I attended a session about using Minecraft for instruction yesterday, and I found myself wanting someone to show me how to play. Then I realized two things:
- I can play without being shown how.
- I have access to a bazillion videos on YouTube from the rabid, Minecraft-loving masses.
I don’t need to ask for help, or details, or ideas. That’s what the Internet is for.
So I installed the free Pocket Edition Lite on my iPad while waiting for the plane at Billy Bishop and messed around a little during the flight.
My initial reflections:
- I’m used to (and I like) text instructions/prompts. Minecraft doesn’t really have these.
- I’m used to being told what the goal is in a game.
- The graphics induced nostalgia.
I understand the iPad version (especially the free one) is less complete than the PC version, but I think I’ll start here for now.
- Figure out how to do stuff.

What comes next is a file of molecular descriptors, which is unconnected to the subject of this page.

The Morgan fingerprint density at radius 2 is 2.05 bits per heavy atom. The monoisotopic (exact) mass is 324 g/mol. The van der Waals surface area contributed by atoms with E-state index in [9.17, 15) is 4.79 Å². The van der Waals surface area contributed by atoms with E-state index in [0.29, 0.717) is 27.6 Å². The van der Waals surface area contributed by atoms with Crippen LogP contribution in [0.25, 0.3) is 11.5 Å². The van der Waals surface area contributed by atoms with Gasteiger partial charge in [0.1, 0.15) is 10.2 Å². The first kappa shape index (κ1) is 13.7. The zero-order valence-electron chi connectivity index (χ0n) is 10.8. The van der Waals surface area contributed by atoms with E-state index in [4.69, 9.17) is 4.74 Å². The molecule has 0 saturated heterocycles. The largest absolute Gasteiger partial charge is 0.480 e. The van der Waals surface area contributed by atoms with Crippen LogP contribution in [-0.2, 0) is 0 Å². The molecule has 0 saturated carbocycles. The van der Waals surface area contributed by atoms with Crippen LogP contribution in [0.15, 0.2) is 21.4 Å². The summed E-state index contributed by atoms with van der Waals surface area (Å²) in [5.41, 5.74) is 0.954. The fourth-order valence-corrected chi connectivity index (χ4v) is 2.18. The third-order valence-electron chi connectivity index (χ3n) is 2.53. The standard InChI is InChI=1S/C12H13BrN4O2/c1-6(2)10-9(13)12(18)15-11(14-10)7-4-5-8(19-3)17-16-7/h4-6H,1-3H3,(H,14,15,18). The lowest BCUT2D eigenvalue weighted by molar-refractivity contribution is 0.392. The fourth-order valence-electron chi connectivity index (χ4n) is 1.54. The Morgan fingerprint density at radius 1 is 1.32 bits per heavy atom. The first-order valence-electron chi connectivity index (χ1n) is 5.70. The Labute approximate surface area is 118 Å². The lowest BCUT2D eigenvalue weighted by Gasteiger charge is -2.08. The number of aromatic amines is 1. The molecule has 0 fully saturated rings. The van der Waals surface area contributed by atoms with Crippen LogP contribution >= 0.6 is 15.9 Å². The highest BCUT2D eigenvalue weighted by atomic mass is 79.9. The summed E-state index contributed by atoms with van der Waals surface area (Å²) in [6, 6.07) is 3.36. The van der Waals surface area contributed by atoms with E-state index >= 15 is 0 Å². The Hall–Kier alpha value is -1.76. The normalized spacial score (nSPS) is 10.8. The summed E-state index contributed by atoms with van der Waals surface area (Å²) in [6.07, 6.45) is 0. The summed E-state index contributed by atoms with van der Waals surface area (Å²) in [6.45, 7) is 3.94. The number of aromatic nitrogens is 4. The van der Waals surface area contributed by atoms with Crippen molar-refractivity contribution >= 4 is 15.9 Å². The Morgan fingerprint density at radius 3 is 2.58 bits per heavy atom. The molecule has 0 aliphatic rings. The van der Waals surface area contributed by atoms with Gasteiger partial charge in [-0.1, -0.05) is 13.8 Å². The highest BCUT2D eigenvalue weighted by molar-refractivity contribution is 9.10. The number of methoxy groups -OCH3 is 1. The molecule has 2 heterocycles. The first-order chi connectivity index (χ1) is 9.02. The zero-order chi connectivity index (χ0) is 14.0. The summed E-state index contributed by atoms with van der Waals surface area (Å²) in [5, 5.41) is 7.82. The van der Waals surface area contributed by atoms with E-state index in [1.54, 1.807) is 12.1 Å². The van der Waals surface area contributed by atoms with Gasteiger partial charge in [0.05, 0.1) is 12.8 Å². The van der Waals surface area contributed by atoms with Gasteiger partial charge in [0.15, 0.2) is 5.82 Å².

- Have fun.
- Learn to use Minecraft to engage students in their learning.
Minecraft Pocket Edition Lite is very light… I just paid the $6.99 for the full version of Pocket Edition – way more complete.
Yup, I was right: YouTube is the place to learn how to play Minecraft. I found the tutorials I viewed very interesting, particularly the detailed, complex environments people build. For example, one person had a vast “barn” in which each wall was lined with furnaces, stonecutters, chests and more. Steps down into mines were perfectly regular – no variation in slope, and the torches were exactly, evenly placed. Wow.